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State v. Wise


October 4, 2010


On appeal from the Superior Court of New Jersey, Law Division, Bergen County, Indictment No. 08-10-01800.

Per curiam.


Argued September 14, 2010

Before Judges Carchman and Messano.

Defendant Daniel J. Wise appeals from the April 8, 2009 order affirming the Bergen County prosecutor's rejection of his application for admission to the Pretrial Intervention Program (PTI). Defendant argues that the prosecutor's decision was "arbitrary and capricious and amount[ed] to a patent and gross abuse of discretion," that "clearly subvert[ed] the goals underlying PTI." We have considered the argument in light of the record and applicable legal standards. We affirm.

The Bergen County grand jury returned indictment 08-10-01800-I, charging defendant and Justin Bucci with third-degree burglary, N.J.S.A. 2C:18-2a(1); third-degree theft, N.J.S.A. 2C:20-3; fourth-degree employing a juvenile to commit a criminal offense, N.J.S.A. 2C:24-9; and third-degree trafficking in stolen property, N.J.S.A. 2C:20-7.1(b).*fn1 Defendant's application to PTI was rejected by the program director; defendant appealed. Thereafter, the prosecutor issued his joint "response to... defendant[']s[] initial application for entry into [PTI] and... to defendant[']s[] appeal of [his] denial of... entry into [PTI]." After oral argument, Judge Donald R. Venezia affirmed the prosecutor's denial of defendant's admission into the program and defendant pled guilty to third-degree theft. He was sentenced to probation for two years, ordered to make restitution in the amount of $12,000, and the appropriate financial penalties were imposed upon him. This appeal ensued.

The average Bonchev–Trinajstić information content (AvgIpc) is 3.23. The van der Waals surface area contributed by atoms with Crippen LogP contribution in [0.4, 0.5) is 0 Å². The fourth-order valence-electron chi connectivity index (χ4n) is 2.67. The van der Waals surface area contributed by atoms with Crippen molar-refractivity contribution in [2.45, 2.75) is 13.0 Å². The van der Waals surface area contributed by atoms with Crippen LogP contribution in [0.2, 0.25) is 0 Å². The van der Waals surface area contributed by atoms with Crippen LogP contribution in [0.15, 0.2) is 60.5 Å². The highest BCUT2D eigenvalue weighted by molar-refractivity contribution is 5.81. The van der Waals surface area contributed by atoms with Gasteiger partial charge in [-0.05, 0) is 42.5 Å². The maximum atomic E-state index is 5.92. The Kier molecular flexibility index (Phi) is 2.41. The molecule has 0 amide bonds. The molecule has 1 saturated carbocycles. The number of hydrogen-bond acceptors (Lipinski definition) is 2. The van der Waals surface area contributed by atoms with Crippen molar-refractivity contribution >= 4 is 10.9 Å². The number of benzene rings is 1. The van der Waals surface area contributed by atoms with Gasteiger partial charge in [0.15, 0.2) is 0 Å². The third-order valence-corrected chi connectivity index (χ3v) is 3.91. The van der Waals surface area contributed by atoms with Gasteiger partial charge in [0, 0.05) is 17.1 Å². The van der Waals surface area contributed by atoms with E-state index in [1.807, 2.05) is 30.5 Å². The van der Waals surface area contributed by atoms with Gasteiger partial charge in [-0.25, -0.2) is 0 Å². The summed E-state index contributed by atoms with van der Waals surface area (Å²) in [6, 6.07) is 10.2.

We begin by recognizing the standards that inform our review. Prosecutors are permitted "wide [discretion] in deciding whom to divert into the PTI program and whom to prosecute through a traditional trial." State v. Negran, 178 N.J. 73, 82 (2003) (citing State v. Nwobu, 139 N.J. 236, 246 (1995)). "Because of the recognized role of the prosecutor, we have granted enhanced deference to prosecutorial decisions to admit or deny a defendant to PTI." State v. DeMarco, 107 N.J. 562, 566 (1987) (citing State v. Dalglish, 86 N.J. 503, 513-14 n.1 (1981)). As a result, the scope of our review "is severely limited... [and] serves to check only 'the most egregious examples of injustice and unfairness.'" Negran, supra, 178 N.J. at 82 (quoting State v. Leonardis, 73 N.J. 360, 384 (1977)) (citations omitted). "The question is not whether we agree or disagree with the prosecutor's decision, but whether the prosecutor's decision could not have been reasonably made upon weighing the relevant factors." Nwobu, supra, 139 N.J. at 254.